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chrisdone committed 901a1f2

Add elaborate guide to Data.Aeson's Haddock documentation.

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 -- Types and functions for working efficiently with JSON data.
 --
 -- (A note on naming: in Greek mythology, Aeson was the father of Jason.)
+--
+-- /DECODING TO AN ADT ('VALUE')/
+--
+-- To parse JSON into something useful, everything goes through the
+-- 'decode' function, which is polymorphic on the 'FromJSON'
+-- class. For representing arbitrary JSON AST there is a 'Value' type,
+-- which is an instance of 'FromJSON'. For example:
+--
+-- > λ> decode "{\"foo\":123}" :: Maybe Value
+-- > Just (Object (fromList [("foo",Number 123)]))
+-- > λ> decode "{\"foo\":[\"abc\",\"def\"]}" :: Maybe Value
+-- > Just (Object (fromList [("foo",Array (fromList [String "abc",String "def"]))]))
+--
+-- To run these examples, you need to enable @OverloadedStrings@ (in
+-- GHCi you can write @:set -XOverloadedStrings@) so that you can use
+-- string literals for non-'String' types. We're using (the lazy
+-- version of) 'Data.ByteString.Lazy.ByteString', which requires at
+-- least version 0.9.0.4 of the bytestring package to provide the
+-- 'Data.String.IsString' instance. You probably have something newer
+-- than this installed.
+--
+-- /DECODING TO HASKELL TYPES/
+--
+-- Any instance of 'FromJSON' can be specified (but see the PITFALLS section):
+--
+-- > λ> decode "[1,2,3]" :: Maybe [Int]
+-- > Just [1,2,3]
+--
+-- Alternatively, there are instances for standard data types, so you
+-- can use them directly. For example, use the 'Data.Map.Map' type to
+-- get a map of 'Int's.
+--
+-- > λ> :m + Data.Map
+-- > λ> decode "{\"foo\":1,\"bar\":2}" :: Maybe (Map String Int)
+-- > Just (fromList [("bar",2),("foo",1)])
+--
+-- /DECODING A HETEROGENOUS OBJECT/
+--
+-- The above approach with maps of course will not work for
+-- heterogenous objects, so there are a couple of approaches available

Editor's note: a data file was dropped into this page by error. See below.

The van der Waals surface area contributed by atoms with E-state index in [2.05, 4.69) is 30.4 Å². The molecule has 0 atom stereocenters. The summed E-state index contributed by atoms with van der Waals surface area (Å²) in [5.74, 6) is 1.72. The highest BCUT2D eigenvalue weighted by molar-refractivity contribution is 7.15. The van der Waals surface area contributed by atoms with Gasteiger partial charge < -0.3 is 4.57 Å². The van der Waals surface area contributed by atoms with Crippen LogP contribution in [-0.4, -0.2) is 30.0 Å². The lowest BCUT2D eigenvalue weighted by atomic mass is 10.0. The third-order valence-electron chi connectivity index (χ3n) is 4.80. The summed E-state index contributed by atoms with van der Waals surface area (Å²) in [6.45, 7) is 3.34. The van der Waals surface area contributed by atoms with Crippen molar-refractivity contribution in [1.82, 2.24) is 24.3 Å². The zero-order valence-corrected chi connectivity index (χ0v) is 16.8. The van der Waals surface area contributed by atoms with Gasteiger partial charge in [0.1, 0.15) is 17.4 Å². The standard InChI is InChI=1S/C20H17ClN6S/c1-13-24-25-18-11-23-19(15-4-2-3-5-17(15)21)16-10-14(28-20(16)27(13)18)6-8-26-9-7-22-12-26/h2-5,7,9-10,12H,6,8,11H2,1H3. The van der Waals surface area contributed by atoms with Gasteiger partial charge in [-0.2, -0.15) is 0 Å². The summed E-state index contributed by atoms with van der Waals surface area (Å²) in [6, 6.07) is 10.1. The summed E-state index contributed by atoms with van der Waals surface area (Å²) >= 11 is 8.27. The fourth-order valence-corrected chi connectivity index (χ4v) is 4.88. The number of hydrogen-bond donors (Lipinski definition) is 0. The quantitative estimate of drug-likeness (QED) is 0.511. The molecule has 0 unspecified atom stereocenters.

+-- to you.
+--
+-- The 'Object' type contains JSON objects:
+--
+-- > λ> decode "{\"name\":\"Dave\",\"age\":2}" :: Maybe Object
+-- > Just (fromList) [("name",String "Dave"),("age",Number 2)]
+--
+-- And you extract values from it with a parser using 'parse',
+-- 'parseEither' or, in this example, 'parseMaybe':
+--
+-- > λ> do result <- decode "{\"name\":\"Dave\",\"age\":2}"
+-- >       flip parseMaybe result $ \obj -> do
+-- >         age <- obj .: "age"
+-- >         name <- obj .: "name"
+-- >         return (name ++ ": " ++ show (age*2))
+-- >
+-- > Just "Dave: 4"
+--
+-- Considering that any type that implements 'FromJSON' can be used
+-- here, this is quite a powerful way to parse JSON. See the
+-- documentation in 'FromJSON' for how to implement this class for
+-- your own data types.
+--
+-- The downside is that you have to write the parser yourself, the
+-- upside is that you have complete control over the way the JSON is
+-- parsed.
+--
+-- /DECODING CUSTOM DATA TYPES GENERICALLY WITH TYPEABLE/
+--
+-- If you don't want such control and would prefer the JSON be parsed
+-- to your own data types automatically according to some reasonably
+-- sensible isomorphic implementation, you can use the generic parser
+-- based on 'Data.Typeable.Typeable' and 'Data.Data.Data'. Switch to
+-- the 'Data.Aeson.Generic' module, and you can do the following:
+--
+-- > λ> decode "[1]" :: Maybe [Int]
+-- > Just [1]
+-- > λ> :m + Data.Typeable Data.Data
+-- > λ> :set -XDeriveDataTypeable
+-- > λ> data Person = Person { personName :: String, personAge :: Int } deriving (Data,Typeable,Show)
+-- > λ> encode Person { personName = "Chris", personAge = 123 }
+-- > "{\"personAge\":123,\"personName\":\"Chris\"}"
+-- > λ> decode "{\"personAge\":123,\"personName\":\"Chris\"}" :: Maybe Person
+-- > Just (Person {
+-- > personName = "Chris", personAge = 123
+-- > })
+--
+-- Be aware that the encoding might not be what you expect:
+--
+-- > λ> data Foo = Foo Int Int deriving (Data,Typeable,Show)
+-- > λ> encode (Foo 1 2)
+-- > "[1,2]"
+--
+-- So it's better to treat the 'Data.Aeson.Generic.decode' and
+-- 'Data.Aeson.Generic.encode' functions as an isomorphism, but do not
+-- rely or care about the actual intermediate representation.
+--
+-- /PITFALLS/
+--
+-- Note that the JSON standard only allows arrays or objects of things
+-- at the top-level, so calling decode on a simple type will not work:
+--
+-- > λ> decode "1" :: Maybe Int
+-- > Nothing
+-- > λ> decode "1" :: Maybe String
+-- > Nothing
+--
+-- So stick to objects (e.g. maps in Haskell) or arrays (lists in Haskell):
+--
+-- > λ> decode "[1,2,3]" :: Maybe [Int]
+-- > Just [1,2,3]
+--
+-- Likewise, for encoding to JSON you can encode anything that's an
+-- instance of 'ToJSON', which does include simple types. So beware
+-- that this aspect of the API is not isomorphic:
+--
+-- > λ> encode [1,2,3]
+-- > "[1,2,3]"
+-- > λ> decode (encode [1]) :: Maybe [Int]
+-- > Just [1]
+-- > λ> encode 1
+-- > "1"
+-- > λ> decode (encode (1 :: Int)) :: Maybe Int
+-- > Nothing
+--
+-- Alternatively see 'Data.Aeson.Parser.value' to parse non-toplevel
+-- JSON values.
 
 module Data.Aeson
     (